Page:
Mens Rea: The “Guilty Mind”
Now let us discuss the second crucial element, mens rea. This is the mental aspect of committing a crime. In other words, it is the criminal intent. Here, the culpability of the accused is determined by assessing their state of mind at the time of the offence. Mens rea refers to their mental status; that is to say their intention, knowledge, recklessness or negligence while committing the crime. In simpler words, mens rea is the intent to do harm.
In its lower threshold, an individual may consider an action to be potentially harmful and dangerous, and yet they continue to proceed with their actions. This may be classed as recklessness.
Proving the existence of mens rea is crucial in establishing criminal liability.
Types of mens rea
There are various levels of mens rea, each carrying different degrees of culpability.
This refers to when an individual purposely engages in an act, fully aware of its consequences and intending to bring about the desired outcome. Under English law, intention is further sub-classified into the following:
Where the defendant wilfully and consciously desires the results of their actions.
Is where it is not the defendant’s aim to bring about a prohibited result, but he foresees that result as virtually certain to occur as a result of his actions.
Knowledge and belief
Knowledge and belief refer to situations where a person is aware of certain circumstances or has a genuine belief that they exist. They can serve as either mitigating or aggravating circumstances. Under current English law, knowledge is defined by true belief, while belief can be considered true or false.
Suspicion and reasonable grounds for belief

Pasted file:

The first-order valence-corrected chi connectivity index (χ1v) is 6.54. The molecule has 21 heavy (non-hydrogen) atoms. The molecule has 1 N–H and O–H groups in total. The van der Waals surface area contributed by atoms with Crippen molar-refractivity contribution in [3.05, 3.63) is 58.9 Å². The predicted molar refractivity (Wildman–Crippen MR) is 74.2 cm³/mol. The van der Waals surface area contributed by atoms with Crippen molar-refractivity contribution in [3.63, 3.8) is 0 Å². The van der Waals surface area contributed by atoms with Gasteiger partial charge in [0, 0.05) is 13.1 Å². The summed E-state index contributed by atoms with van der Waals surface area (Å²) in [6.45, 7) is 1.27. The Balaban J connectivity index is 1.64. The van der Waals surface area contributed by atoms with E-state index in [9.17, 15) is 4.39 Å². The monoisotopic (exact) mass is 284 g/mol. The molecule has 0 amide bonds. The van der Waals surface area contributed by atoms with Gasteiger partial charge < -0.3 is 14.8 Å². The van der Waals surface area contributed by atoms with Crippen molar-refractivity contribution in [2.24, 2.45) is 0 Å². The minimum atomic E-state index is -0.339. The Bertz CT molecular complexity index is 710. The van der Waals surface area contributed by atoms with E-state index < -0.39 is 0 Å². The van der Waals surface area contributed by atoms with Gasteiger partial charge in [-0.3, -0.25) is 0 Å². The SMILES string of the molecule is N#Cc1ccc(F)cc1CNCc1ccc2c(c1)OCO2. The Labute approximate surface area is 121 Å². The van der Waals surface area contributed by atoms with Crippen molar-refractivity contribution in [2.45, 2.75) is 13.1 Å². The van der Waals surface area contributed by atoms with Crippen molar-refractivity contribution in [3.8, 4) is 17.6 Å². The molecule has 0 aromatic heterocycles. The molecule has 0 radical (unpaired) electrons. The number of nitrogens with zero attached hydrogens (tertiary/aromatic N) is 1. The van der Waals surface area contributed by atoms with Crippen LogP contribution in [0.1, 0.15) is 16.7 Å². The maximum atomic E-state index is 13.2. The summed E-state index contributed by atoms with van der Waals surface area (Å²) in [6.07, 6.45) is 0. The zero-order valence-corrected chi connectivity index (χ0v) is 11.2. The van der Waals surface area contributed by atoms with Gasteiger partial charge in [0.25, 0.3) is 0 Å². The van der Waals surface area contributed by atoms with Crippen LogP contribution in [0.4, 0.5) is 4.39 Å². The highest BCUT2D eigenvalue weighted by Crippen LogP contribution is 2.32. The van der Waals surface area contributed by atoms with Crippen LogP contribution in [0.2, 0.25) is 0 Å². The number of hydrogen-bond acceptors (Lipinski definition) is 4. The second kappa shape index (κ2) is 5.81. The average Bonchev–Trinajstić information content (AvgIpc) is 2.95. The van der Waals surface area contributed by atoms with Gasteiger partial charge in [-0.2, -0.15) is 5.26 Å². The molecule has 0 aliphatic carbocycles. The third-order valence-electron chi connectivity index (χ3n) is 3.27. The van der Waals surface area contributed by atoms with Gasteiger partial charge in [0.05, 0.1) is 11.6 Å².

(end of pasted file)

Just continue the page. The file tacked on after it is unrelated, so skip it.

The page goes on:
Here, an individual will have reasonable grounds to suspect the existence of a fact, even if they are not certain about it. Under existing English law, a certain range of offences can be held to lower standards with regard to an individual’s knowledge of an incident.
As previously defined, recklessness is the foresight that something untoward may result from one’s action. It involves consciously taking an unjustifiable risk, disregarding the potential consequences of such an action.
Negligence refers to the failure to exercise reasonable care, resulting in harm to others. Here, a prosecutor needs to prove to the court that a person in their right mind would not act in the way the defendant did.
Strict liability crimes require no proof of mens rea in relation to one or more aspects of actus reus. An offence has been committed if actus reus is present.
In summary, criminal law in England comprises actus reus and mens rea as its foundational elements. Actus reus refers to the guilty action, encompassing both affirmative actions and failures to act. Meanwhile, mens rea refers to the guilty mind and the mental state and intention of the accused. Together, these two elements form the basis for determining criminal liability and ensuring a fair and just legal system in England.
At Wheldon Law, our team of UK criminal law specialists are committed to helping our clients obtain the best possible outcome for their cases. Please get in touch if you would like some free preliminary advice.